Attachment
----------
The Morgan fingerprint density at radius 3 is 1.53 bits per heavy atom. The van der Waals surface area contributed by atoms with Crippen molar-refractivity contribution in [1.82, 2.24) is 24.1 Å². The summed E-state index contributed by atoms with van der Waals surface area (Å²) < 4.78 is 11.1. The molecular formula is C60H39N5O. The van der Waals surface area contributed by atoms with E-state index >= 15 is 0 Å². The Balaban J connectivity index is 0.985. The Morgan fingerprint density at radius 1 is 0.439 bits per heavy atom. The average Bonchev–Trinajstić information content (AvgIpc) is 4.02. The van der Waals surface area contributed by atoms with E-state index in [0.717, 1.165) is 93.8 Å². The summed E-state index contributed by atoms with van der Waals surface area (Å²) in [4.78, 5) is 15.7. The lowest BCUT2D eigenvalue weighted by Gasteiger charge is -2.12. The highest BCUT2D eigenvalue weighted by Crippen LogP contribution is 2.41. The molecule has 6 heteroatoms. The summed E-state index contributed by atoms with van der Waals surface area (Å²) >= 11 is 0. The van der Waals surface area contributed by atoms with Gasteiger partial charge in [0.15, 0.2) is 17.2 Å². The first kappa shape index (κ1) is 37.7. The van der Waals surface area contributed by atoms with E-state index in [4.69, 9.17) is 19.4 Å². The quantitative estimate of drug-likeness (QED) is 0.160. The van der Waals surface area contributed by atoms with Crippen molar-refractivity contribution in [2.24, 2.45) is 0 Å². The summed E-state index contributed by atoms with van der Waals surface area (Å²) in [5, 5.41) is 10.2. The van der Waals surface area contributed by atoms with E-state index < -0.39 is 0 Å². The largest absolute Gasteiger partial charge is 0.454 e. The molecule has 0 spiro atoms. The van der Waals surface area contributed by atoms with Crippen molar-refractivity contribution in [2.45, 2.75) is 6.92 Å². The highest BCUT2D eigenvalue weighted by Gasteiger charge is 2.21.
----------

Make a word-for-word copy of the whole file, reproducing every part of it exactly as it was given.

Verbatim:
The Morgan fingerprint density at radius 3 is 1.53 bits per heavy atom. The van der Waals surface area contributed by atoms with Crippen molar-refractivity contribution in [1.82, 2.24) is 24.1 Å². The summed E-state index contributed by atoms with van der Waals surface area (Å²) < 4.78 is 11.1. The molecular formula is C60H39N5O. The van der Waals surface area contributed by atoms with E-state index >= 15 is 0 Å². The Balaban J connectivity index is 0.985. The Morgan fingerprint density at radius 1 is 0.439 bits per heavy atom. The average Bonchev–Trinajstić information content (AvgIpc) is 4.02. The van der Waals surface area contributed by atoms with E-state index in [0.717, 1.165) is 93.8 Å². The summed E-state index contributed by atoms with van der Waals surface area (Å²) in [4.78, 5) is 15.7. The lowest BCUT2D eigenvalue weighted by Gasteiger charge is -2.12. The highest BCUT2D eigenvalue weighted by Crippen LogP contribution is 2.41. The molecule has 6 heteroatoms. The summed E-state index contributed by atoms with van der Waals surface area (Å²) >= 11 is 0. The van der Waals surface area contributed by atoms with Gasteiger partial charge in [0.15, 0.2) is 17.2 Å². The first kappa shape index (κ1) is 37.7. The van der Waals surface area contributed by atoms with E-state index in [4.69, 9.17) is 19.4 Å². The quantitative estimate of drug-likeness (QED) is 0.160. The van der Waals surface area contributed by atoms with Crippen molar-refractivity contribution in [2.24, 2.45) is 0 Å². The summed E-state index contributed by atoms with van der Waals surface area (Å²) in [5, 5.41) is 10.2. The van der Waals surface area contributed by atoms with E-state index < -0.39 is 0 Å². The largest absolute Gasteiger partial charge is 0.454 e. The molecule has 0 spiro atoms. The van der Waals surface area contributed by atoms with Crippen molar-refractivity contribution in [2.45, 2.75) is 6.92 Å². The highest BCUT2D eigenvalue weighted by Gasteiger charge is 2.21.